Army Lt. Joseph Theinert's coffin is carried at Our Lady...

Army Lt. Joseph Theinert's coffin is carried at Our Lady of the Isle Church on Shelter Island. (June 9, 2010) Credit: Randee Daddona

Aboard a ferryboat renamed in his honor just hours before, with his parents standing at the bow and his ferry-captain brother at the helm, the body of 1st Lt. Joseph Theinert crossed Peconic Bay and arrived at Shelter Island yesterday.

A kilted piper played from the pilot house in a light rain. Scores of the island's 2,500 residents awaited his arrival as the ferry edged toward the island's south terminal. Hundreds more lined the streets that lay between the terminal and Our Lady of the Isle Roman Catholic Church, where Theinert's coffin was taken for a wake planned for Thursday.

As his hearse passed them by, some saluted, some looked on glumly, a few sobbed openly, clasping their hands over mouths contorted with grief. They had come to mourn the first of Shelter Island's sons to be killed in war since 1967.

Nina Speece, 24, stood with her former husband, Matt Speece. Their daughter, Mackenzie, 3, was among dozens there who held American flags.

"Hold it very still, just hold it baby," Nina Speece said to Mackenzie, who had let her flag drop to the ground. "This is a big responsibility."

Nina Speece, who had graduated from Shelter Island High School with Theinert in 2004, said she came out of respect and concern.

Her brother, Tom Spotteck, a 20-year-old Marine, had left for Afghanistan the week before Christmas.

"He's 20 miles from where Joey was killed," she said grimly. "I'm worried, very worried."

Theinert, 24, who lived on Shelter Island until he went away to college in 2004, was killed by an improvised explosive device last Friday in Afghanistan.

Nearby, Maggie Reilly, 22, hugged her friend, Mallory Wissemann, 22. Reilly said Shelter Island's isolation has created a micro-culture in which its young people are particularly close. Cut off from the rest of Long Island by a ferry system that stops at midnight, she said, people grow up learning to depend on each other.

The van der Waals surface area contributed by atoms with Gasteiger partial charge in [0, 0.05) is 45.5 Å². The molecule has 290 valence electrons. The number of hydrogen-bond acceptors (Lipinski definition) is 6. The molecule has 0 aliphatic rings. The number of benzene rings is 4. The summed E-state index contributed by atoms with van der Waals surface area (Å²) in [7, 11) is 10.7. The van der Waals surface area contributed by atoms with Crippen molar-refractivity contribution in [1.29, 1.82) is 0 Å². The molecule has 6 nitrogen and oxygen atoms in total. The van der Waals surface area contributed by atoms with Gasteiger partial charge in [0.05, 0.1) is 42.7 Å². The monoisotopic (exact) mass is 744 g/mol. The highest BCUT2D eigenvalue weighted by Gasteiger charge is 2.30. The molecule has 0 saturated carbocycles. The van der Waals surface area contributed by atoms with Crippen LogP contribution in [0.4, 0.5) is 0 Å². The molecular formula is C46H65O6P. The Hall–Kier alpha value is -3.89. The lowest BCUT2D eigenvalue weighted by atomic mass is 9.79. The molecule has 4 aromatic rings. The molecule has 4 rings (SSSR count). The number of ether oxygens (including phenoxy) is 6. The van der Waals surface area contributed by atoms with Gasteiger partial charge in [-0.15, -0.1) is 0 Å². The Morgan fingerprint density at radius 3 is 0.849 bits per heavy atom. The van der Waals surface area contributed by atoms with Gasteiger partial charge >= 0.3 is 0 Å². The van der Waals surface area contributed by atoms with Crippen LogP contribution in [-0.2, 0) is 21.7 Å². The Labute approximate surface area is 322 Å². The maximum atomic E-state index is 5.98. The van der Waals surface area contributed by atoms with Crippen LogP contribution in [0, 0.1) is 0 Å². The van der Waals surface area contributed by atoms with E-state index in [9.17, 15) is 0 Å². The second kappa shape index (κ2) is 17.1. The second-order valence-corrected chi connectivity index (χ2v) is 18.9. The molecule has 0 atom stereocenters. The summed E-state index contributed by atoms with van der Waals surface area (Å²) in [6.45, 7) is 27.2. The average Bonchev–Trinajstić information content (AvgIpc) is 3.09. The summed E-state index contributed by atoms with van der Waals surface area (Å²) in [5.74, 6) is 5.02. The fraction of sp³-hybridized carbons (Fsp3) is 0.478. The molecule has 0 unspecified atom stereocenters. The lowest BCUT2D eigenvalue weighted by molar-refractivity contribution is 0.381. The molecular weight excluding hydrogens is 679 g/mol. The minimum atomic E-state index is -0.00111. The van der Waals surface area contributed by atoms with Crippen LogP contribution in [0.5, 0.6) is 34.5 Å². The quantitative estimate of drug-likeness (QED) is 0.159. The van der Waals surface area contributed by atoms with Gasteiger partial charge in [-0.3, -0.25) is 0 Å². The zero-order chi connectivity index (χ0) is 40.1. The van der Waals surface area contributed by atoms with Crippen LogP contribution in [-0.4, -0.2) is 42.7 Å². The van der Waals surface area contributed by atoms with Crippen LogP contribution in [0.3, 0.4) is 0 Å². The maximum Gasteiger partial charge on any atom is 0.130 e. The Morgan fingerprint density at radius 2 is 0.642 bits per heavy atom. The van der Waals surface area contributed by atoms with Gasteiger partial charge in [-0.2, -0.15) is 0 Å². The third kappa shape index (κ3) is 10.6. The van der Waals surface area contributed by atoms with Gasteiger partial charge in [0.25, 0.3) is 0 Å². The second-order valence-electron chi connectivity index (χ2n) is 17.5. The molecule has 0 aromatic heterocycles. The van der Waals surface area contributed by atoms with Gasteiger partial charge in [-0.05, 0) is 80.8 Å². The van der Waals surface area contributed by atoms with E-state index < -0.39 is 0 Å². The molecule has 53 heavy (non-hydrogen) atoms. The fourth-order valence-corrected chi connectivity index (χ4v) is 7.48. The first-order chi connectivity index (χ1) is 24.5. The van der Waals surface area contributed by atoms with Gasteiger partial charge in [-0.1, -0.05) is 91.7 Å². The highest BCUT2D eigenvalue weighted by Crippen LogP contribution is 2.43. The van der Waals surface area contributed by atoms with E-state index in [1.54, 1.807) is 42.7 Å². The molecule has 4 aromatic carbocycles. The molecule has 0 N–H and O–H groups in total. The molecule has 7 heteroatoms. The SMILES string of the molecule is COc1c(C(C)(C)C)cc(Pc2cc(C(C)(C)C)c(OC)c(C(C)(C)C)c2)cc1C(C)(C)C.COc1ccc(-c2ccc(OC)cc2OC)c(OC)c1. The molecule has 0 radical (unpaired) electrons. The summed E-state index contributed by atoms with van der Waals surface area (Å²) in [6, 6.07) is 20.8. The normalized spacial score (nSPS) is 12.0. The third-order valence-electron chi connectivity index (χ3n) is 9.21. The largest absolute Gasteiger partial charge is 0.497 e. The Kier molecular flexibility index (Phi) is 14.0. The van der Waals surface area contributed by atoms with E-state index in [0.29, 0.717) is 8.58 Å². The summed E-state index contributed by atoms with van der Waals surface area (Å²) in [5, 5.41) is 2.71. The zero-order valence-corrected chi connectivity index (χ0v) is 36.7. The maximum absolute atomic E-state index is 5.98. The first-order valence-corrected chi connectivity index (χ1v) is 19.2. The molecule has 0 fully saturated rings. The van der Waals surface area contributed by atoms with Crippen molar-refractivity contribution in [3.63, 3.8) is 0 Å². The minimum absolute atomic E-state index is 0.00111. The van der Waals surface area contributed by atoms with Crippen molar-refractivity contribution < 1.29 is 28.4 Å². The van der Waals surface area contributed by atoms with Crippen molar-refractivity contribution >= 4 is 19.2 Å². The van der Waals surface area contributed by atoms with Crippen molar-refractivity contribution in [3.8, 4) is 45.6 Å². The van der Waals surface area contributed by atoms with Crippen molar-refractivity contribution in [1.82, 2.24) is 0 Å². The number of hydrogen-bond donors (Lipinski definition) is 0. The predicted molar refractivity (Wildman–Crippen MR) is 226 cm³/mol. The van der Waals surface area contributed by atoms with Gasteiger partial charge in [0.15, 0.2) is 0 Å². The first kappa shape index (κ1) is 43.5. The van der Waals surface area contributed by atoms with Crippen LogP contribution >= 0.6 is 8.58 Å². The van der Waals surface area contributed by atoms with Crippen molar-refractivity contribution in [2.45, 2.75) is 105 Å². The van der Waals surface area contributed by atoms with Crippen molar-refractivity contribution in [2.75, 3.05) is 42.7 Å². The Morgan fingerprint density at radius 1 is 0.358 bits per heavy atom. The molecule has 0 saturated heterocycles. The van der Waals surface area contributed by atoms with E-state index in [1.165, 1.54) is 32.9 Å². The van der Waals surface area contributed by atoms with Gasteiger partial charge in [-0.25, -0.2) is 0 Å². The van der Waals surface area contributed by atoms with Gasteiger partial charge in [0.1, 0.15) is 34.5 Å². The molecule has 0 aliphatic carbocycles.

"You find something to love about everyone," she said. "And that's a quality Joey had. He would find something to love about you and would help you strengthen it."

Also in the crowd was Joan Vescey, 55. She said she was one of the few people waiting at the terminal who did not know Theinert.

But, she said, she came to thank him for his sacrifice.

"I have a 22-year-old son whose name is also Joseph," she said. "I feel another mother has sacrificed her son for mine."

Funeral services will be held Friday at the Shelter Island School.

New contractor hired for Bethpage drums ... Blue Angels on LI ... What's Up on LI Credit: Newsday

Updated 32 minutes ago Newsday/Sienna College poll ... Avalon Bay apartments in Amityville ... JFK travel this weekend ... Summer concert preview

New contractor hired for Bethpage drums ... Blue Angels on LI ... What's Up on LI Credit: Newsday

Updated 32 minutes ago Newsday/Sienna College poll ... Avalon Bay apartments in Amityville ... JFK travel this weekend ... Summer concert preview

Latest videos

SUBSCRIBE

Unlimited Digital AccessOnly 25¢for 5 months

ACT NOWSALE ENDS SOON | CANCEL ANYTIME